Novelist Kate Atkinson has written a book about a London night club hostess from the 1920s that has received considerable press coverage. This is entitled Shrines of Gaiety. The opening of this article by Jake Kerridge in the Daily Telegraph is typical of the comments:
In the London of the Roaring Twenties, no woman – not even the feistiest flapper – provided more pleasure for more people than Kate Meyrick. Ma Meyrick, as she was universally known, was the proprietress of the city’s most exciting night clubs, rackety spots endowed with glamour by their clientele of aristocrats and celebrities.
She was a rather incongruous figure in such company – Barbara Cartland once described her as “a wispy little woman who always had holes in her stockings”. But if she didn’t match anybody’s mental image of the woman the press dubbed the “Night Club Queen”, that was an apt reminder of the bizarre transition she had made in her 40s from unremarkable doctor’s wife to tutelary spirit of London’s nightlife.
Unsurprisingly, novelists have been fascinated by this unlikely character over the decades – Evelyn Waugh put her into his books as “Ma Mayfield”, with her most famous club, The 43 in Soho, renamed “The Old Hundredth”. Now Kate Atkinson has appropriated Ma Meyrick’s story for her latest novel, Shrines of Gaiety, in which the formidable “Old Ma Coker” battles the business rivals trying to take over her night club empire.
After a fairly detailed discussion of Meyrick’s history, Kerridge returns to Waugh’s coverage in Brideshead:
The question of what attracted these upstanding male members [to her clubs] was addressed by Ma in the chapter on “Dance Hostesses” in her memoir, Secrets of the 43 Club. How could the hostesses “command the substantial earnings they do without descending into ways that are dubious”? The answer was that “a great many of the rich men who come to night clubs are dancing mad” and would tip “an expert dancing partner” extravagantly.
The hostesses needed to lead temperate lives to keep themselves fit and attractive – “How does such a regime fit in with the picture of night clubs as ‘dens of iniquity’ which uninformed people are so fond of painting?”, Ma asked. One assumes that the two hostesses Charles and Sebastian pick up in Brideshead Revisited – “One had the face of a skull, the other of a sickly child” – were having an off day.
Writing in the New York Sun , Jude Russo reviews Atkinson’s book as well as Meyrick’s contribution:
“Shrines of Gaiety” follows the tribulations of the Coker clan, a family running an underground jazz club empire under the canny eye of their matriarch, Nellie — a formidable presence modeled on the historical “Night Club Queen,” Kate Meyrick, who also inspired Evelyn Waugh’s Ma Mayfield in “Brideshead Revisited.” Chief Inspector John Frobisher sets himself to ending their reign of vice with the aid of a peppy librarian, Gwendolen Kelling.
Readers familiar with P.G. Wodehouse and Waugh will find much that is pleasantly familiar in “Shrines of Gaiety” — toffs and toughs, antique cars, flappers, corrupt policemen, hardboiled policemen. Ms. Atkinson’s work as a detective story writer has served her well; it is in the crime novel strain of this latest book that her skill for plotting is most evident. Despite its scale, “Shrines of Gaiety” comes together like the innards of a fine Swiss watch.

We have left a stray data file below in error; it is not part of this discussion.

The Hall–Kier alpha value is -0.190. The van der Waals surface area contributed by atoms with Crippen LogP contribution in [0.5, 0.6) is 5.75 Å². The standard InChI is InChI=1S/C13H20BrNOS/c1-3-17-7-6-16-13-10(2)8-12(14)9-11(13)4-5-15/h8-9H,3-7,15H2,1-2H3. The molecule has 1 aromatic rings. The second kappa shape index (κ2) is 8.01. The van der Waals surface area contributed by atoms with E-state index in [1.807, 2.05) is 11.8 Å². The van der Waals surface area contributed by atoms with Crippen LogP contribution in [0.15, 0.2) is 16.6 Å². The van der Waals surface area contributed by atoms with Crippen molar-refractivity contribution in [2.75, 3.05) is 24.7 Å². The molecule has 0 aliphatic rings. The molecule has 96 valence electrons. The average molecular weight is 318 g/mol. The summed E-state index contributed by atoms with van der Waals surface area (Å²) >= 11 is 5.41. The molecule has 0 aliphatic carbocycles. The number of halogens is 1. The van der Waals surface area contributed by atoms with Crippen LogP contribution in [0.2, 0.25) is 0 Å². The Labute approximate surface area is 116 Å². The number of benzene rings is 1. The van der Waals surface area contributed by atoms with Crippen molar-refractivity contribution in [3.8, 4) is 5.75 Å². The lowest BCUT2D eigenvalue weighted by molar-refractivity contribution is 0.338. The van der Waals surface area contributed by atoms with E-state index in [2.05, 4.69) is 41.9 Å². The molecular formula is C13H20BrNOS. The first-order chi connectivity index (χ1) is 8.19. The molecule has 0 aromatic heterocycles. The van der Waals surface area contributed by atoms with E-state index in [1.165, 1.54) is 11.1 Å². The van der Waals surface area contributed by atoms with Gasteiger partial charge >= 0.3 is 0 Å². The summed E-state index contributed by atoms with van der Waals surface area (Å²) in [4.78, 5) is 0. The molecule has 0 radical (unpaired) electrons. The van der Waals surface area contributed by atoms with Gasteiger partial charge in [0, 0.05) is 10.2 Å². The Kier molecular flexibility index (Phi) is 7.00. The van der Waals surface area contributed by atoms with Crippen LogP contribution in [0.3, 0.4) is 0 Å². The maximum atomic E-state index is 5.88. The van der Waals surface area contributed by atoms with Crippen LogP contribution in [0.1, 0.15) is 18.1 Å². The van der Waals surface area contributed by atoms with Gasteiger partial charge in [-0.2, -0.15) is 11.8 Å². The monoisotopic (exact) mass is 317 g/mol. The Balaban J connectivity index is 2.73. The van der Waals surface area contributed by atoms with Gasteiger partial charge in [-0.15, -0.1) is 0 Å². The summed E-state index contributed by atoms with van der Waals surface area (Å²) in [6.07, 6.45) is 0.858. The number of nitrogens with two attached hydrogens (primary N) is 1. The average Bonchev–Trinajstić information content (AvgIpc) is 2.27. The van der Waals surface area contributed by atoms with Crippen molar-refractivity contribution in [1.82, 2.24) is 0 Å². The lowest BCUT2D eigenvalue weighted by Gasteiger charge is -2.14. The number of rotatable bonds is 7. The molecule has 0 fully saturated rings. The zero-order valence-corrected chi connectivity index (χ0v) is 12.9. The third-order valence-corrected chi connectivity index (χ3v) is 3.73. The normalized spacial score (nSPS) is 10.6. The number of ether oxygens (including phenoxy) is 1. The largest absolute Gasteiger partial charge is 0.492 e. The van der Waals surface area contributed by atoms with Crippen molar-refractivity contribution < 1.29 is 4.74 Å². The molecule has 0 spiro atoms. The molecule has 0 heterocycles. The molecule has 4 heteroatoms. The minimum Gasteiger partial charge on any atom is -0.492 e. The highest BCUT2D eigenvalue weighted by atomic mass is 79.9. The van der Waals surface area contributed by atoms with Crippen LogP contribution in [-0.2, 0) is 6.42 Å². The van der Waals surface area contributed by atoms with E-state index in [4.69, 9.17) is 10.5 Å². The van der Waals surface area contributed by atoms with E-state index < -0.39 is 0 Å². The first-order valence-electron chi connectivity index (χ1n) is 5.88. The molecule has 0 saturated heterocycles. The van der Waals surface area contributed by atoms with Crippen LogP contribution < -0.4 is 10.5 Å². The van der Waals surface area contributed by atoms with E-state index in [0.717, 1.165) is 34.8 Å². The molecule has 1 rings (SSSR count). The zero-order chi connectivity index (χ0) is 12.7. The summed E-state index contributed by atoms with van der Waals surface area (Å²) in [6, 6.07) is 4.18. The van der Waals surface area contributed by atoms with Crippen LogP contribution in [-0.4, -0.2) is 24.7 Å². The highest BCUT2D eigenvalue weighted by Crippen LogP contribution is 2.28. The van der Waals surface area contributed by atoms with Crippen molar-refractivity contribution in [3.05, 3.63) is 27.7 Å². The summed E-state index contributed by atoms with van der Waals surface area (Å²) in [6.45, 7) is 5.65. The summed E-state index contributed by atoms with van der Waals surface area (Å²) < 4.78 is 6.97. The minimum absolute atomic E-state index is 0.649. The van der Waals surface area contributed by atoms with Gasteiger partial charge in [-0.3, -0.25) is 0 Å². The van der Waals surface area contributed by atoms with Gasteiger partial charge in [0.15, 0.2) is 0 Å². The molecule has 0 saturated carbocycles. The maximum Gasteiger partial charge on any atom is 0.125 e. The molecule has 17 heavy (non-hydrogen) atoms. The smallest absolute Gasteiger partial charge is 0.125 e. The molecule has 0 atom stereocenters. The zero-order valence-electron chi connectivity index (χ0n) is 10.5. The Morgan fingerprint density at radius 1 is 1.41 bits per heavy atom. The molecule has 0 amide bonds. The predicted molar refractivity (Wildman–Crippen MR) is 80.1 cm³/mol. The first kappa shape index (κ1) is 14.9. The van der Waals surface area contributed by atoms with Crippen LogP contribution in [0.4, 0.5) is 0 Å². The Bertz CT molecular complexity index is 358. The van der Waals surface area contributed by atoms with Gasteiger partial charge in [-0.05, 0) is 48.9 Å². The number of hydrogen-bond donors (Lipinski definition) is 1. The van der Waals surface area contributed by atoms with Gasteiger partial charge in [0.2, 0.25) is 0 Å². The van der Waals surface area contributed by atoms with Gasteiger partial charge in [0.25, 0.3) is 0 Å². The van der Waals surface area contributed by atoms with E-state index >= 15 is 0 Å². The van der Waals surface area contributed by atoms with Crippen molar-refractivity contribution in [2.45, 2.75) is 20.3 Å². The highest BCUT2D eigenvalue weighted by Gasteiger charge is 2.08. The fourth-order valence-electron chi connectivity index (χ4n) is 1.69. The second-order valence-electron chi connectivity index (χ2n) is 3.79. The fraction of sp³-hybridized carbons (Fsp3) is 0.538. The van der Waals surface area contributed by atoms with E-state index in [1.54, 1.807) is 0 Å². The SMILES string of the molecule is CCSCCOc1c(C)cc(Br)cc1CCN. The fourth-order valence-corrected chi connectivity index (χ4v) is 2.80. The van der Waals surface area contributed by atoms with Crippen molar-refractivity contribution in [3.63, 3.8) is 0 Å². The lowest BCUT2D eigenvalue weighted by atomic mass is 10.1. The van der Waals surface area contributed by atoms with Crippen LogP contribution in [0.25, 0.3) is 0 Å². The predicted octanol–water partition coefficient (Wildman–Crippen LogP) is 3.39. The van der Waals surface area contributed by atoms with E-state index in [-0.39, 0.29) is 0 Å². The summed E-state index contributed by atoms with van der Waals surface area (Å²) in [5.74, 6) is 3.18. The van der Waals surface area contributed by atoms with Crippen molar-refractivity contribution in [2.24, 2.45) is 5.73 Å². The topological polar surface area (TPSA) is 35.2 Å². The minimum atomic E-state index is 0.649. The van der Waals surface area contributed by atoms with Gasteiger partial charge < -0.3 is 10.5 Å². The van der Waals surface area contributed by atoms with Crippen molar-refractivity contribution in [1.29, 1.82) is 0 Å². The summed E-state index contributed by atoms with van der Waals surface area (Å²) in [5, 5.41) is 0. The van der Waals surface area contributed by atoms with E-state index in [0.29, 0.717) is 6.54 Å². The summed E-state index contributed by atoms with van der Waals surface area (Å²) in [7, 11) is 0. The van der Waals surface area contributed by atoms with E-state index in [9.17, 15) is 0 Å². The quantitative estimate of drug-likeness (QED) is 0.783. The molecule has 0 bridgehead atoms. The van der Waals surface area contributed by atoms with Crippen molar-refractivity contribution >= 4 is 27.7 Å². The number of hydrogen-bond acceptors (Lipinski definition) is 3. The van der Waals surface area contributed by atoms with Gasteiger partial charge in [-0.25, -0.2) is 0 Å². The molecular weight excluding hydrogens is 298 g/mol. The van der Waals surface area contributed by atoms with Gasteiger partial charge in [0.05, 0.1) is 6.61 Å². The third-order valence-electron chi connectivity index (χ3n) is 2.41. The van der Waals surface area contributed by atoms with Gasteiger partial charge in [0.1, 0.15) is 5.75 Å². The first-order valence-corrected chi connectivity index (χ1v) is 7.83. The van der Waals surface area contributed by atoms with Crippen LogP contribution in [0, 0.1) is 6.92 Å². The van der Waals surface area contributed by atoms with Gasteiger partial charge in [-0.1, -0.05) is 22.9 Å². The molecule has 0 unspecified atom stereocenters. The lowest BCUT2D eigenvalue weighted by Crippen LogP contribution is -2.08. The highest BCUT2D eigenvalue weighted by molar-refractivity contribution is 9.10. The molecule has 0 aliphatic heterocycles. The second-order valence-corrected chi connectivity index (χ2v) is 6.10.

Laura Miller reviewing Atkinson’s book in Slate also notes the literary connection somewhat more more broadly:
London in the 1920s, and especially the shenanigans of the Bright Young Things—a group of socialites famous for their extravagant costume parties and excessive drinking—has provided fodder for dozens of novelists, including Waugh, Nancy Mitford, and Anthony Powell, all of whom were counted among the Bright Young Things themselves. In Shrines of Gaiety, everyone in town is talking about a bestselling book, later adapted for the stage, portraying this milieu: The Green Hat by Michael Arlen, a real novel now long forgotten. There’s also a character evidently based on Waugh, who despite fawning over the Bright Young Things in person, is at work on a book about how their brightness has become “tarnished.” This plan chagrins Nellie’s feckless son Ramsay, who fancies himself the writer best positioned to depict the intersection of the aristocracy and the underworld where his mother’s businesses flourish. That is, if he can manage to actually write.
The Economist’s reviewer also offers this comment on Ramsay’s book: “Another of Nellie’s sons tries to capture the zeitgeist in a dreadful novel called “The Age of Glitter”, a nod to “Vile Bodies”, Evelyn Waugh’s satire of the era of the Bright Young Things.”
The book was also favorably reviewed in the Guardian, the Minneapolis StarTribune and the New York Times. The latter explains why so many reviewers were able to identify the connection between Atkinson’s character and Waugh’s:
A cast list of this teeming tapestry up front might have been helpful, though at least one figure may be familiar to some readers; Atkinson notes in the afterword that her nightlife maven Nellie Coker was inspired by the famed 1920s club impresario Kate Meyrick, already immortalized as Ma Mayfield in “Brideshead Revisited.” A middle-aged turnip of mysterious provenance, Nellie has molded herself through sheer will and ruthlessness — is there ever any ruth, when it comes to this kind? — into the queen of Soho’s demimonde, supplying all manner of nocturnal pleasures to the government ministers, movie stars and Bright Young Things who can afford her entrance fees.
Atkinson’s book was published earlier this week in both London and New York. The US edition is available at this link.
UPDATE (30 September 2022): A reference to The Economist’s review was added.